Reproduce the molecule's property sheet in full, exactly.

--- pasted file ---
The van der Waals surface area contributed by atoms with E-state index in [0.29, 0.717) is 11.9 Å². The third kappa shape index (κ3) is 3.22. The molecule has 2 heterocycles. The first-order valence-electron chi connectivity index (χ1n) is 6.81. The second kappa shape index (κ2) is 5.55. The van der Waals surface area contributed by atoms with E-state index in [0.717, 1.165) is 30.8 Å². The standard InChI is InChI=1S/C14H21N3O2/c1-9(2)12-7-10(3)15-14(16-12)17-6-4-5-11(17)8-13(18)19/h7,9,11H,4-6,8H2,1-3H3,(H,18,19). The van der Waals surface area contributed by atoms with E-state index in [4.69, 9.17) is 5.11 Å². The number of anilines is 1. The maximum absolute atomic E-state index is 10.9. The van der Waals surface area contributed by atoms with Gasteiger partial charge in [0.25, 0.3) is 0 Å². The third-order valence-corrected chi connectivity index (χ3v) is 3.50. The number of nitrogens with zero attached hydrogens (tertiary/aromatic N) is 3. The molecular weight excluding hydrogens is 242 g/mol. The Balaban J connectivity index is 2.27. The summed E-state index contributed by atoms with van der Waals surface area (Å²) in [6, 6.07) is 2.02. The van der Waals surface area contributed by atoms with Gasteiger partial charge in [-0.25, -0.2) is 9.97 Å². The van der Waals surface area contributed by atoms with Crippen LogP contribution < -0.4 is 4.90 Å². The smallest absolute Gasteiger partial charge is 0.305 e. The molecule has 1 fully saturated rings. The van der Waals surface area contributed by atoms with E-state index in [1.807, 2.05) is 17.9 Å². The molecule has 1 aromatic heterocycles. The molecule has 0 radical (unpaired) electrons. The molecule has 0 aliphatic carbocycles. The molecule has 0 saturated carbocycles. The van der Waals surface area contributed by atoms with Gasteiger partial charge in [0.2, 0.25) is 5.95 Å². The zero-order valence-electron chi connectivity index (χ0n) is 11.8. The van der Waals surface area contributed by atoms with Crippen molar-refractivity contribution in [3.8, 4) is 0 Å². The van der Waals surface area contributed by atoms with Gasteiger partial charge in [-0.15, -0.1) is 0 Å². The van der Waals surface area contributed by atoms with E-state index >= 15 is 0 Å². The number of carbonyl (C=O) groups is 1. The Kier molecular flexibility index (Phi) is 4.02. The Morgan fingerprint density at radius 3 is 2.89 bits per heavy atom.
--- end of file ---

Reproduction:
The van der Waals surface area contributed by atoms with E-state index in [0.29, 0.717) is 11.9 Å². The third kappa shape index (κ3) is 3.22. The molecule has 2 heterocycles. The first-order valence-electron chi connectivity index (χ1n) is 6.81. The second kappa shape index (κ2) is 5.55. The van der Waals surface area contributed by atoms with E-state index in [0.717, 1.165) is 30.8 Å². The standard InChI is InChI=1S/C14H21N3O2/c1-9(2)12-7-10(3)15-14(16-12)17-6-4-5-11(17)8-13(18)19/h7,9,11H,4-6,8H2,1-3H3,(H,18,19). The van der Waals surface area contributed by atoms with E-state index in [4.69, 9.17) is 5.11 Å². The number of anilines is 1. The maximum absolute atomic E-state index is 10.9. The van der Waals surface area contributed by atoms with Gasteiger partial charge in [0.25, 0.3) is 0 Å². The third-order valence-corrected chi connectivity index (χ3v) is 3.50. The number of nitrogens with zero attached hydrogens (tertiary/aromatic N) is 3. The molecular weight excluding hydrogens is 242 g/mol. The Balaban J connectivity index is 2.27. The summed E-state index contributed by atoms with van der Waals surface area (Å²) in [6, 6.07) is 2.02. The van der Waals surface area contributed by atoms with Gasteiger partial charge in [-0.25, -0.2) is 9.97 Å². The van der Waals surface area contributed by atoms with Crippen LogP contribution < -0.4 is 4.90 Å². The smallest absolute Gasteiger partial charge is 0.305 e. The molecule has 1 fully saturated rings. The van der Waals surface area contributed by atoms with E-state index in [1.807, 2.05) is 17.9 Å². The molecule has 1 aromatic heterocycles. The molecule has 0 radical (unpaired) electrons. The molecule has 0 aliphatic carbocycles. The molecule has 0 saturated carbocycles. The van der Waals surface area contributed by atoms with Gasteiger partial charge in [0.2, 0.25) is 5.95 Å². The zero-order valence-electron chi connectivity index (χ0n) is 11.8. The van der Waals surface area contributed by atoms with Crippen molar-refractivity contribution in [3.8, 4) is 0 Å². The van der Waals surface area contributed by atoms with Gasteiger partial charge in [-0.15, -0.1) is 0 Å². The van der Waals surface area contributed by atoms with E-state index >= 15 is 0 Å². The number of carbonyl (C=O) groups is 1. The Kier molecular flexibility index (Phi) is 4.02. The Morgan fingerprint density at radius 3 is 2.89 bits per heavy atom.